The draft has been circulated among police-reform activists, the police union, and others, and this afternoon Council President Loretta Scott said that version will be submitted during Council's October cycle, which will begin a period of hearings and public comment.
Reform activists say the draft doesn’t go nearly far enough, and they plan to protest at tomorrow night's City Council meeting. But at a press conference this afternoon, Scott emphasized that the document is a draft. "It's not the end," she said, "it's the beginning." In a press release issued later this afternoon, she said she expects there will be "numerous amendments" as a result of community feedback. Scott's full statement, excerpted from the press release, is available at the end of the article.
- PHOTO BY JACOB WALSH
- At a press conference today, Pastor Wanda Wilson and other members of the Police Accountability Board Alliance said draft police-oversight legislation doesn't go far enough.
Revisions to the city’s police oversight process have been underway for months, the result of continuous prodding by local activists. Scott had hoped to have legislation ready for a Council vote last spring. However, state law and union contracts that protect police officers’ rights and privacy have complicated revisions to the current oversight process. In addition, the proposed accountability board would need staffing, and Scott says funding still has to be identified.
Currently, the Rochester Police Department’s Professional Standards Section conducts all investigations into citizen complaints and determines whether the complaint is valid. A separate Civilian Review Board reviews the results of those investigations, but it can’t conduct its own investigation. It can disagree with the PSS findings, but the police chief makes the final determination, and the chief decides what disciplinary measures to take, if any.
The new draft legislation abolishes the Civilian Review Board and replaces it with a Police Accountability Board, an autonomous office of city government separate from the RPD. The board would report to City Council.
The Accountability Board would have nine members, two appointed by the mayor, four appointed by City Council (one from each Council district), and three nominated by an alliance of community organization representatives and confirmed by Council. Accountability Board members would be city residents and would reflect the diversity of the city population.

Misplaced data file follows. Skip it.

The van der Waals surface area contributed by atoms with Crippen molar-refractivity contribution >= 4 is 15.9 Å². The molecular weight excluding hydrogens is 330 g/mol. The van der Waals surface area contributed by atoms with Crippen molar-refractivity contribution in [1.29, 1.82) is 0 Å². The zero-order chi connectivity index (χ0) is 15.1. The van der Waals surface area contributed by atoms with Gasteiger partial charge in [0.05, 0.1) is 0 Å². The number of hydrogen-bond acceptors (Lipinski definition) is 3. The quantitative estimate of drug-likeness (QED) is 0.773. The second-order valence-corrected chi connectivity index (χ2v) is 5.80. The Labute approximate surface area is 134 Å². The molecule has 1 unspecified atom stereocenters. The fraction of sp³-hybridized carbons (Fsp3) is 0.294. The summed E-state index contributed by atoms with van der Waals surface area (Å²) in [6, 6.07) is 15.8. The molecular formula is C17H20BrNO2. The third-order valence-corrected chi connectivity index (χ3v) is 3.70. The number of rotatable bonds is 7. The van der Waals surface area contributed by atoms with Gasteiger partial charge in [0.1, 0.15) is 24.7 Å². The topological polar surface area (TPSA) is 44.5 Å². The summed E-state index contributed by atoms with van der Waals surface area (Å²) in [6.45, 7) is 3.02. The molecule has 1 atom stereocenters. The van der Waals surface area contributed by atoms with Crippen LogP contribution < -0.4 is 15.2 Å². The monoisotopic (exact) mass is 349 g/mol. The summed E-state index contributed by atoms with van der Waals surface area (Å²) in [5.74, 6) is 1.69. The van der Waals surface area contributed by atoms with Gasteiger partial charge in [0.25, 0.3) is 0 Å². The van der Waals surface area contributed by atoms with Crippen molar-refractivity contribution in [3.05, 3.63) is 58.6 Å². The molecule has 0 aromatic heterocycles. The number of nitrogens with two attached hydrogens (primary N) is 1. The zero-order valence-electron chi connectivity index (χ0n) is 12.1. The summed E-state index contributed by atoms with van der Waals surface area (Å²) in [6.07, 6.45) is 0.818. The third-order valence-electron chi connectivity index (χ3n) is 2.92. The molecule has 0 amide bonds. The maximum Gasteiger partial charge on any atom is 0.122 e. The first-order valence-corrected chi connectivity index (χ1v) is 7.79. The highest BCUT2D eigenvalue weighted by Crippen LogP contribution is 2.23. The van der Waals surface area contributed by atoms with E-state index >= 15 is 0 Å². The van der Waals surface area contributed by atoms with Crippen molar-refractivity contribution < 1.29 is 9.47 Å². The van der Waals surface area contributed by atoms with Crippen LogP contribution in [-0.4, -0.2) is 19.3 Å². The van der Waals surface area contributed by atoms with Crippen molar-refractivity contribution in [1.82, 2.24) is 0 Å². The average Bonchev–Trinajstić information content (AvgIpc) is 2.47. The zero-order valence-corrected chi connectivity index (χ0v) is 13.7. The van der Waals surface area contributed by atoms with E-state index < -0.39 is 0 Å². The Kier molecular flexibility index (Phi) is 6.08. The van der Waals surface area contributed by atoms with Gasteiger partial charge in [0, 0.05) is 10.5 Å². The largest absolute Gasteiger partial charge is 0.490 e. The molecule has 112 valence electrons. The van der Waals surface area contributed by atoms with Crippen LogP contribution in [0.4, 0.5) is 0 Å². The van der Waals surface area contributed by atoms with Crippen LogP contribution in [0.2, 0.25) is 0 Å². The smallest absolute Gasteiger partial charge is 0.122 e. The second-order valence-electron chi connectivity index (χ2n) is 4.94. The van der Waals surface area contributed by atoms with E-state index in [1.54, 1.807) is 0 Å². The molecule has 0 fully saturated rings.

The board would have a paid executive director, someone who had never been employed by any law-enforcement agency.
The board would have the power to investigate complaints about police conduct, issue subpoenas, and recommend discipline. It would establish a “disciplinary matrix,” outlining disciplinary actions to be applied in cases of misconduct. It would also have the power to review RPD “policies, procedures, patterns, practices, and training” and recommend changes.
But final decisions about discipline would still be made by the police chief, and the Accountability Board’s investigation would not take place until after the RPD’s Professional Standards Section had conducted its own.
While some of the draft legislation is consistent with what reform activists have called for, there are some key differences. A statement last night from a coalition of reform activists, the Police Accountability Board Alliance, said that the draft legislation “fails to establish the five essential pillars of accountability” the group has been pushing for.
Among their objections: that under the draft legislation, police officers conduct the initial investigation into complaints, the police chief determines discipline, community and reformer-alliance representation on the board isn’t adequate, former police officers could be appointed to the board, and proposed funding isn’t sufficient.
In an interview this afternoon, longtime civil rights activist Lewis Stewart said he's concerned that in the draft legislation the police chief retains the authority to make decisions about discipline. But, he said, he doesn't think City Council will approve removing that power from the chief.
"My biggest problem," he said, "is that the new board can’t do its investigation until PSS completes its investigation." Many people don't trust the police and won't want to be interviewed by them, Stewart said, which could mean fewer investigations are made. "We’ve always felt that there should be parallel investigations going on simultaneously," he said.
And, Stewart said, the $300,000 proposed budget isn't large enough. "It’s going to ensure the failure of the investigative body," he said.
In her press release this afternoon, Council President Scott said Council will hold "multiple forums" on the proposed legislation. "The entire community needs to be involved in the creation of a Police Accountability Board," she said, "and having a piece of legislation to review is a starting point for discussion."
Draft legislation creating a police accountability board Draft rules and procedures for the proposed police accountability board City Council President Loretta Scott's remarks